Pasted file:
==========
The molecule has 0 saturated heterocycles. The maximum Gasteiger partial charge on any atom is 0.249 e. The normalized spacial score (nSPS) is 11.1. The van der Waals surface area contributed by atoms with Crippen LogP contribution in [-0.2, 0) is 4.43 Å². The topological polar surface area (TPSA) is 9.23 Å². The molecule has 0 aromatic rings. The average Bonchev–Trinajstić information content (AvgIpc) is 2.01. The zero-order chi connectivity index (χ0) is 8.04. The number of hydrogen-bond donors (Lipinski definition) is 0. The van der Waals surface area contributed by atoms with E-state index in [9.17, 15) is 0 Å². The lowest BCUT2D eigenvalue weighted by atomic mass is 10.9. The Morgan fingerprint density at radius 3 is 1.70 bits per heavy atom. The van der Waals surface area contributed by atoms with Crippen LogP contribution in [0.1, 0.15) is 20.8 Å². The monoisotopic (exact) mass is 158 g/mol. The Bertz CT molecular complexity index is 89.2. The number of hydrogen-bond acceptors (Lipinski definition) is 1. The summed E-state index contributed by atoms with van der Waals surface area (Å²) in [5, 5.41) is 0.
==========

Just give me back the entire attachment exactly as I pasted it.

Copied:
The molecule has 0 saturated heterocycles. The maximum Gasteiger partial charge on any atom is 0.249 e. The normalized spacial score (nSPS) is 11.1. The van der Waals surface area contributed by atoms with Crippen LogP contribution in [-0.2, 0) is 4.43 Å². The topological polar surface area (TPSA) is 9.23 Å². The molecule has 0 aromatic rings. The average Bonchev–Trinajstić information content (AvgIpc) is 2.01. The zero-order chi connectivity index (χ0) is 8.04. The number of hydrogen-bond donors (Lipinski definition) is 0. The van der Waals surface area contributed by atoms with E-state index in [9.17, 15) is 0 Å². The lowest BCUT2D eigenvalue weighted by atomic mass is 10.9. The Morgan fingerprint density at radius 3 is 1.70 bits per heavy atom. The van der Waals surface area contributed by atoms with Crippen LogP contribution in [0.1, 0.15) is 20.8 Å². The monoisotopic (exact) mass is 158 g/mol. The Bertz CT molecular complexity index is 89.2. The number of hydrogen-bond acceptors (Lipinski definition) is 1. The summed E-state index contributed by atoms with van der Waals surface area (Å²) in [5, 5.41) is 0.